Reclamation and the Phosphate Industry: Proceedings of a Symposium
The Institute’s enabling legislation also encouraged FIPR to make available to the public the results of its research programs so that the public would be better informed of the effects of phosphate mining in the state. FIPR responded by sponsoring the International Symposium on Phosphogypsum at Lake Buena Vista, Florida in November 1980 and sponsoring a Waste Clay Workshop with the Central Florida Regional Planning Council in March 1982.
This symposium, “Reclamation and the Phosphate Industry,” is the first time that the industry, its consultants, and its regulators have an opportunity to meet to exchange ideas specifically related to reclamation methodology and techniques. The symposium provides a forum to discuss approaches to reclamation that have not met expectations, techniques that show promise, and, perhaps most importantly, the directions in which research should proceed.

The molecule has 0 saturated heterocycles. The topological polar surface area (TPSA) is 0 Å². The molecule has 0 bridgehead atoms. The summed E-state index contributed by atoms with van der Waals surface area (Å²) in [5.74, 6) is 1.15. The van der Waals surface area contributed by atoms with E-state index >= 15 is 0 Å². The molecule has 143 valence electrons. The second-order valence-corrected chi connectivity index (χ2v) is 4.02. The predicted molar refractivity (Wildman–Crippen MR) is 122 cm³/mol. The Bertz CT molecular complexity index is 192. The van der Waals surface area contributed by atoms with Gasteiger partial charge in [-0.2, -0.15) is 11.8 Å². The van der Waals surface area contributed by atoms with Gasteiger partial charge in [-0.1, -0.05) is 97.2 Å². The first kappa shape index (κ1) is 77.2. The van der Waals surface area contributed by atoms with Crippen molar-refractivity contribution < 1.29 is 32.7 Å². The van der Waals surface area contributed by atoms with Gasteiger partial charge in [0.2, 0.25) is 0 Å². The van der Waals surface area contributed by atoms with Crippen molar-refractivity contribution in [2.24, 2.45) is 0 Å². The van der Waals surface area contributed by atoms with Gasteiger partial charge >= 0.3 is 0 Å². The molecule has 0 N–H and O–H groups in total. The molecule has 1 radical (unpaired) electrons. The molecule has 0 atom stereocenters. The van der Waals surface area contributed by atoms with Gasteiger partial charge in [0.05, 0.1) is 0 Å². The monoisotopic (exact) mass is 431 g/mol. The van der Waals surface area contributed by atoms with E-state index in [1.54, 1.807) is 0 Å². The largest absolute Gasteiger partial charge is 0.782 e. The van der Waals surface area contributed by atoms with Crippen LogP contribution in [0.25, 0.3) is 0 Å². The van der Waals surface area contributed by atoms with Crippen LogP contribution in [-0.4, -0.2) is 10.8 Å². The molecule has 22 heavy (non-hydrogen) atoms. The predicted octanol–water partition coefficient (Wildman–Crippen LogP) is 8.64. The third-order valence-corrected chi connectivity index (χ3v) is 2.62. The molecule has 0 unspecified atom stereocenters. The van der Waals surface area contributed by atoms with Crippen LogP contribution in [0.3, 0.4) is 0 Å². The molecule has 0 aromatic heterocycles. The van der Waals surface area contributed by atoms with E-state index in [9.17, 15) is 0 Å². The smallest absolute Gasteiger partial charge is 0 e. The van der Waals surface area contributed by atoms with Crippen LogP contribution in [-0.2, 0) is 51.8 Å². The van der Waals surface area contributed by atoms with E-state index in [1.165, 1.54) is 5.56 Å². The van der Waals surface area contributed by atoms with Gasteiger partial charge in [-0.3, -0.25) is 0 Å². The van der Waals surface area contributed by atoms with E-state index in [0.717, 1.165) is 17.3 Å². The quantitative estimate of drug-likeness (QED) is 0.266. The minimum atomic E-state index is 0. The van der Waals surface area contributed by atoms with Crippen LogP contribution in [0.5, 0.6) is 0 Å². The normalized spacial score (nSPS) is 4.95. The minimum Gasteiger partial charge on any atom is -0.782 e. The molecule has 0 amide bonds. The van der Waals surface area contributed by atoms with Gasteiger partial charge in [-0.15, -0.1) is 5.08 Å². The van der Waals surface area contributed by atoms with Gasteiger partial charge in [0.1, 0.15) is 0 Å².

The contents of the Proceedings are organized in the same order as the symposium sessions: Keynote Address, Reclamation of Phosphatic Clay Disposal Areas, Reclamation of Wetlands, Reclamation of Native Upland Ecosystems, and a general section, Reclamation of Phosphate Mined Lands. Although most of the papers focus on the Florida phosphate deposits, the Proceedings include presentations dealing with phosphate operations in North Carolina and the western states; the selection committee felt that the symposium should give a voice to a diversity of approaches to reclamation in hopes of encouraging new ideas that perhaps had not previously been considered. With the exception of “Reclamation Alternatives for Waste Clay Disposal Areas’ by L. G. Bromwell and W. D. Carrier, III and ‘Hydrology of a Western Phosphate Mine: The Case of South Maybe Canyon,” by Richard Hawkins, Eugene Farmer, Patti Anderson, and Dan Kotansky of Utah State University, all of the papers delivered at the symposium are contained in the Proceedings. In addition, this volume contains thirteen papers that detail research that has been supported fully or in part by grants from the Florida Institute of Phosphate Research.